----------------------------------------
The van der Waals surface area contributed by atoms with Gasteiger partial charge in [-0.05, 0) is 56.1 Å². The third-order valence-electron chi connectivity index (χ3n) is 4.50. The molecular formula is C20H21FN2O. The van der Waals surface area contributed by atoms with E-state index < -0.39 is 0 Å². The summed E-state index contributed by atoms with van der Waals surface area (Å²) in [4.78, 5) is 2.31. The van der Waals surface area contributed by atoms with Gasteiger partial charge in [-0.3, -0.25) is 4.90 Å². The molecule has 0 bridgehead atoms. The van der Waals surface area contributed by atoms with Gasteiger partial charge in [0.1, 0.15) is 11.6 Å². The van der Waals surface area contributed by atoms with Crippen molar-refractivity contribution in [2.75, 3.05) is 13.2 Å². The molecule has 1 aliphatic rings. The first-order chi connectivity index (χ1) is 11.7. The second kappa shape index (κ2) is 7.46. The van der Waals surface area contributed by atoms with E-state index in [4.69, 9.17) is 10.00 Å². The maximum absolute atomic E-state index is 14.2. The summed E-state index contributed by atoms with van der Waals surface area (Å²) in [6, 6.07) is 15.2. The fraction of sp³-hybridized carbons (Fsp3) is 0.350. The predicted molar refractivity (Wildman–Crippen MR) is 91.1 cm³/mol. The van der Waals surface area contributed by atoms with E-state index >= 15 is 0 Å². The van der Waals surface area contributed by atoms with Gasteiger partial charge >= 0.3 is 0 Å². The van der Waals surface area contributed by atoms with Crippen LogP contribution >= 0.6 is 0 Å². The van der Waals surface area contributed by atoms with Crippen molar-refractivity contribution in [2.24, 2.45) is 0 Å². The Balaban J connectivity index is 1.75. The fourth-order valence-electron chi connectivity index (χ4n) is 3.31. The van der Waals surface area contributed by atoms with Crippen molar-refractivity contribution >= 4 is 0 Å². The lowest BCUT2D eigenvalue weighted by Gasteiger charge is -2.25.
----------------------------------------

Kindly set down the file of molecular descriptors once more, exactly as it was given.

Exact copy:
The van der Waals surface area contributed by atoms with Gasteiger partial charge in [-0.05, 0) is 56.1 Å². The third-order valence-electron chi connectivity index (χ3n) is 4.50. The molecular formula is C20H21FN2O. The van der Waals surface area contributed by atoms with E-state index < -0.39 is 0 Å². The summed E-state index contributed by atoms with van der Waals surface area (Å²) in [4.78, 5) is 2.31. The van der Waals surface area contributed by atoms with Gasteiger partial charge in [-0.3, -0.25) is 4.90 Å². The molecule has 0 bridgehead atoms. The van der Waals surface area contributed by atoms with Gasteiger partial charge in [0.1, 0.15) is 11.6 Å². The van der Waals surface area contributed by atoms with Crippen molar-refractivity contribution in [2.75, 3.05) is 13.2 Å². The molecule has 1 aliphatic rings. The first-order chi connectivity index (χ1) is 11.7. The second kappa shape index (κ2) is 7.46. The van der Waals surface area contributed by atoms with E-state index in [4.69, 9.17) is 10.00 Å². The maximum absolute atomic E-state index is 14.2. The summed E-state index contributed by atoms with van der Waals surface area (Å²) in [6, 6.07) is 15.2. The fraction of sp³-hybridized carbons (Fsp3) is 0.350. The predicted molar refractivity (Wildman–Crippen MR) is 91.1 cm³/mol. The van der Waals surface area contributed by atoms with E-state index >= 15 is 0 Å². The van der Waals surface area contributed by atoms with Gasteiger partial charge >= 0.3 is 0 Å². The van der Waals surface area contributed by atoms with Crippen LogP contribution >= 0.6 is 0 Å². The van der Waals surface area contributed by atoms with Crippen molar-refractivity contribution in [2.24, 2.45) is 0 Å². The Balaban J connectivity index is 1.75. The fourth-order valence-electron chi connectivity index (χ4n) is 3.31. The van der Waals surface area contributed by atoms with Crippen molar-refractivity contribution >= 4 is 0 Å². The lowest BCUT2D eigenvalue weighted by Gasteiger charge is -2.25.